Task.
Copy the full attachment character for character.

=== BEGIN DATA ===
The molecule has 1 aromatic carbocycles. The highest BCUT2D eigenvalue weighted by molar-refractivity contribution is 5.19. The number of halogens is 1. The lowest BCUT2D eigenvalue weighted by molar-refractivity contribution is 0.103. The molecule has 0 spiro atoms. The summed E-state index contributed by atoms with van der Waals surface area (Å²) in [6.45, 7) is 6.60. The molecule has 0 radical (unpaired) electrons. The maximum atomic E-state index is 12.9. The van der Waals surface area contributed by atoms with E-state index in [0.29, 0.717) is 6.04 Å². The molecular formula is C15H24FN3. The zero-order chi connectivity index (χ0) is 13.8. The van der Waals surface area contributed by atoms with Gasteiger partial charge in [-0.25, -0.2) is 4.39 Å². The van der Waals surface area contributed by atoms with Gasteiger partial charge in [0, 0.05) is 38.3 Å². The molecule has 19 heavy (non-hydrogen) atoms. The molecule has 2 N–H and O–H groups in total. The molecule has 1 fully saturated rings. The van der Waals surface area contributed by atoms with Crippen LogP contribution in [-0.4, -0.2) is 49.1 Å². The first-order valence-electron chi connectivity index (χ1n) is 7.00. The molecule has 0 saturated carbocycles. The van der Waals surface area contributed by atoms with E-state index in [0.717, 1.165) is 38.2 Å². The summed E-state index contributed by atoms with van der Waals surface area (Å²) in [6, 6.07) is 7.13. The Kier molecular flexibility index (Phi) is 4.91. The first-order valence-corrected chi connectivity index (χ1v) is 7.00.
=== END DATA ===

The molecule has 1 aromatic carbocycles. The highest BCUT2D eigenvalue weighted by molar-refractivity contribution is 5.19. The number of halogens is 1. The lowest BCUT2D eigenvalue weighted by molar-refractivity contribution is 0.103. The molecule has 0 spiro atoms. The summed E-state index contributed by atoms with van der Waals surface area (Å²) in [6.45, 7) is 6.60. The molecule has 0 radical (unpaired) electrons. The maximum atomic E-state index is 12.9. The van der Waals surface area contributed by atoms with E-state index in [0.29, 0.717) is 6.04 Å². The molecular formula is C15H24FN3. The zero-order chi connectivity index (χ0) is 13.8. The van der Waals surface area contributed by atoms with Gasteiger partial charge in [-0.25, -0.2) is 4.39 Å². The van der Waals surface area contributed by atoms with Gasteiger partial charge in [0, 0.05) is 38.3 Å². The molecule has 19 heavy (non-hydrogen) atoms. The molecule has 2 N–H and O–H groups in total. The molecule has 1 fully saturated rings. The van der Waals surface area contributed by atoms with Crippen LogP contribution in [-0.4, -0.2) is 49.1 Å². The first-order valence-electron chi connectivity index (χ1n) is 7.00. The molecule has 0 saturated carbocycles. The van der Waals surface area contributed by atoms with E-state index in [0.717, 1.165) is 38.2 Å². The summed E-state index contributed by atoms with van der Waals surface area (Å²) in [6, 6.07) is 7.13. The Kier molecular flexibility index (Phi) is 4.91. The first-order valence-corrected chi connectivity index (χ1v) is 7.00.